Unprepared for PR in a Social World?

College rocked, don’t get me wrong.  I studied hard, did well in school, and developed lasting relationships. I traveled abroad to Morocco, studied difficult material, and learned of concepts that challenged the mind. As I walked from graduation, I had a sense that I was the most marketable person ever! I had a Communication degree with concentrations in Public Relations and Communication Studies from Marist College. I was ready to sit back and watch companies come crawling to my doorstep.

Six months later, that hasn’t happened. I’ve previously blogged about my feelings on why HR should recruit in a similar manner to sport recruiters, however, this goes much more in depth.

Colleges and Universities must change their educational curriculum to promote social media

I have a traditional Public Relations example for you.

How, should a company react in the aftermath of a catastrophe, such as the BP Oil Spill?

In a traditional situation, a PR specialist would state, go directly to the press and come clean with it. Let the press know that you are going to clean up the spill, and, if anything, make the water cleaner than it was before. In 2000, that would be the correct course of attack, now, that’s not enough.

A fake BP Twitter account hit the web and garnered more followers than the legitimate source.

Public Relations (along with Advertising, Business, Internal Communications, Graphic Design, Photography, Programming etc. etc. etc.) lends itself to social media usage. We no longer have the simplicity of speaking at the media and the public. A blogger or vlogger can maim a company’s image.

This means two things.

First

PR professionals need to become Social Media Strategists and have plans/know how to adopt the second something goes wrong. Forget about 9-5 work days, it’s 24 hrs from now on. They must be on every social network ready to interact if there is need.

Second

PR students need to be versed in EVERYTHING.

We know about press kits, organizational behavior, and writing for the media, but what about…

Social Media Platforms 

Google+, Facebook, Twitter, LinkedIn, YouTube, foursquare, digg, StumbleUpon, Blogger, WordPress, Commonred, Flickr, Myspace, Basically, if it exists, be there. So much of social media is knowing how to adopt. Students should know that, regardless of whether a company is on that social media site, the company probably will be discussed. Furthermore, if it isn’t being discussed, the company should stimulate conversations and attempt to generate more business.

Graphic design

 I’m not saying how to design an elegant piece, just to know terminology and a basic understanding of photoshop, Gimp, or other editing software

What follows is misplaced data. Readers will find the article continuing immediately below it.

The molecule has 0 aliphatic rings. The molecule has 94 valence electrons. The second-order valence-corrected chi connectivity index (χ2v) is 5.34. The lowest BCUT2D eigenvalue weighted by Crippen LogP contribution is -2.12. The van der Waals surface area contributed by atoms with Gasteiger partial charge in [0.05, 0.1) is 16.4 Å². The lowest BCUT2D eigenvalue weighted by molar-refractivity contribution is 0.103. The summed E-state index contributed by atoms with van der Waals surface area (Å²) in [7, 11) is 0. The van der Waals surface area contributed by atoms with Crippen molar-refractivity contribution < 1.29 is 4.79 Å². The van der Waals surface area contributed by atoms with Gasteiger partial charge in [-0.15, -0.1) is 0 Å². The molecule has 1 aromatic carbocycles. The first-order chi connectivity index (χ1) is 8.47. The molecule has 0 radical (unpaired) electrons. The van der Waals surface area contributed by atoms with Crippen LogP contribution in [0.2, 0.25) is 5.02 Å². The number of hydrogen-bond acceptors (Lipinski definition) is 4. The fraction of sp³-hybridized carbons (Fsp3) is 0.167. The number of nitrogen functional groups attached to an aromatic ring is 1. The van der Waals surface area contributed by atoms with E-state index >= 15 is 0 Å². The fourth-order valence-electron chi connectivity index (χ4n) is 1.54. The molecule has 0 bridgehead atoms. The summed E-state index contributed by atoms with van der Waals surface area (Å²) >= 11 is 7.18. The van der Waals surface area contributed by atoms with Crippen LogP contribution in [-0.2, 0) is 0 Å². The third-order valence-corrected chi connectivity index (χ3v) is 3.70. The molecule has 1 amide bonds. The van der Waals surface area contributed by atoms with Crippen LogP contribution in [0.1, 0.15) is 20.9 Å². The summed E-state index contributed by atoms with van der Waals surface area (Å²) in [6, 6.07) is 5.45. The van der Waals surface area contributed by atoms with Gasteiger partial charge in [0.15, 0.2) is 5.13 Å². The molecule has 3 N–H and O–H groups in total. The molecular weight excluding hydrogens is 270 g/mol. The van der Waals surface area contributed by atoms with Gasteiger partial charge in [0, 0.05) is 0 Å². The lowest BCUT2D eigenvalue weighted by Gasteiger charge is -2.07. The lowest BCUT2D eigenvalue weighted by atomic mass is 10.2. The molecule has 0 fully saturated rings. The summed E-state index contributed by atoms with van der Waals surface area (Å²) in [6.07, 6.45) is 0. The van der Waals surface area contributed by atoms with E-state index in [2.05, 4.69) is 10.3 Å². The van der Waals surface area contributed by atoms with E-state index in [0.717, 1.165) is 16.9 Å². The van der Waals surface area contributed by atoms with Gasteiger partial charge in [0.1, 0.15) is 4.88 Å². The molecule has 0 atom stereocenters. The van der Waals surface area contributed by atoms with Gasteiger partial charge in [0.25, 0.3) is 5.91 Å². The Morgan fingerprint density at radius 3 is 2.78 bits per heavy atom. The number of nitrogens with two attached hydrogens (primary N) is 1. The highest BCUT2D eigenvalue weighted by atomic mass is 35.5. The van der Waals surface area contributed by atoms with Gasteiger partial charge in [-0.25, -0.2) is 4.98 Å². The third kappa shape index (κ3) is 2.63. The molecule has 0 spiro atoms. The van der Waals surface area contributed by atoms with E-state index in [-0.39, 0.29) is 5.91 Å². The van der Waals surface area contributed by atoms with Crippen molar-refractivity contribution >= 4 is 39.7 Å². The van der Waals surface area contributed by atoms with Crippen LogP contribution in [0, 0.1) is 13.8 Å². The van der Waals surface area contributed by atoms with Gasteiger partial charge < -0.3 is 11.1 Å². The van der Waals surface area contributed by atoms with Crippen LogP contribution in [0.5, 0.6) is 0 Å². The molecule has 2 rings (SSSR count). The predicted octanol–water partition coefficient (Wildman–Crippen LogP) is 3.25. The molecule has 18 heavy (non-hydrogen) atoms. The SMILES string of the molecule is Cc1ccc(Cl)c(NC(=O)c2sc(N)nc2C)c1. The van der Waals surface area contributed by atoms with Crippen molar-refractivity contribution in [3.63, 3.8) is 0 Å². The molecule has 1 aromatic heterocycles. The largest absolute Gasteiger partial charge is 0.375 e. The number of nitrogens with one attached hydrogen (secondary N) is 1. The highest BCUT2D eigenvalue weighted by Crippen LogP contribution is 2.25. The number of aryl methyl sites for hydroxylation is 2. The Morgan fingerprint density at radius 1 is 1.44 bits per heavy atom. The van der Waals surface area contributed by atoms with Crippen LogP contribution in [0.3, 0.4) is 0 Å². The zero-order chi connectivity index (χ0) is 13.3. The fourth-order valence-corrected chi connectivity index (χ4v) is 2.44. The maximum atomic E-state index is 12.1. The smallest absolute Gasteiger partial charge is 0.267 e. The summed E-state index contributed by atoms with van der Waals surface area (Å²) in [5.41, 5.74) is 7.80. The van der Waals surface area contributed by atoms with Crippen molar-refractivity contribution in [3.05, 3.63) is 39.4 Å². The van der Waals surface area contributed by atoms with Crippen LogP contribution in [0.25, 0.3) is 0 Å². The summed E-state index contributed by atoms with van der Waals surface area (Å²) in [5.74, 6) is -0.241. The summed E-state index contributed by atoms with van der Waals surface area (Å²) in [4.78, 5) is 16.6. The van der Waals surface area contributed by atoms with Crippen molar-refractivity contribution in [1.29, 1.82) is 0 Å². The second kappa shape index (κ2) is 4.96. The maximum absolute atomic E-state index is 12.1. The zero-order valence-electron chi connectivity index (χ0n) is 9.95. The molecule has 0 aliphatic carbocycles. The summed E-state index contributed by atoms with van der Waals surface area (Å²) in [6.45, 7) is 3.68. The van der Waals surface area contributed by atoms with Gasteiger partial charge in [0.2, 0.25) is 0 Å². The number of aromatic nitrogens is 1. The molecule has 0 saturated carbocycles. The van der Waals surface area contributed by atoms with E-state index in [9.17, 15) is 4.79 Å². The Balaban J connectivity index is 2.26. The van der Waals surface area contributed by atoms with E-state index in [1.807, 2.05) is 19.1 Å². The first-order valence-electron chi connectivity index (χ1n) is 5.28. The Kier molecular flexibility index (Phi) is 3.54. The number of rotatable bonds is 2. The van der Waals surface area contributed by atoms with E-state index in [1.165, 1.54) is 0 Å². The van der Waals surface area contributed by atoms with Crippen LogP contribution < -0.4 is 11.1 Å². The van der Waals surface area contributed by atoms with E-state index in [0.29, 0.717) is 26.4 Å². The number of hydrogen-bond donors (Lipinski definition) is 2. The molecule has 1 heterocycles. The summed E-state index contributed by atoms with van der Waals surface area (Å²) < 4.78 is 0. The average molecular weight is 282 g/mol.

Video creation and editing

Videos on YouTube are no longer expertly creating. Look at Wine Library TV  or a slew of other webisodes that are created using a flipcam. Knowing the importance of viral videos is as important as learning theory.

Web Design

HTML, CSS, Javascript, etc. How can a person promote an idea, market online, or succeed in this competitive job environment when they think that “padding-bottom” is the amount of fat in someone’s rear?

SEO

While it is not as necessary as it once was, due to the growth of SMO (social media optimization), SEO should be covered.

Google Analytics (and other systems for analysis of data)

Understanding analytics is key. I love that Marist is adopting this strategy and this is definitely a step in the right direction

The existing COM 375 Public Opinion course, which is based on a model of monitoring general trends in public opinion, has become outdated. Current public relations practitioners must be able to apply a variety of research methods and Web-based analytics (e.g., Google Analytics, Facebook Insights) to analyze behaviors (outcomes) as well as opinions (outtakes) of increasingly diverse publics

To read the other changes Marist College made, click here

What about a Social Media Minor or Concentration in Communication?

Southern New Hampshire University offers an MBA in Social Media

I understand that change takes time, finances, interest, and faculty. Here are some answers to questions

Will there be interest? YES! Social media continually changes the landscape. The school embraces social media in the form of foursquare, Twitter, and Facebook, an approach that would have been unheard of 10 years prior.  Furthermore, school clubs, organizations, and students are incredibly active in social media. My fall ’10 PR Case Studies class with Professor Mark Van Dyke covered this very subject.

Who will teach? Many professors at Marist already fully engage in social media platforms. It is taboo to call someone an “social media expert”, but many professors are adept to educate others on the subject. Due to constant changes, being a professor of social media will be incredibly difficult. Being on the cutting edge is not a luxury, it’s a necessity.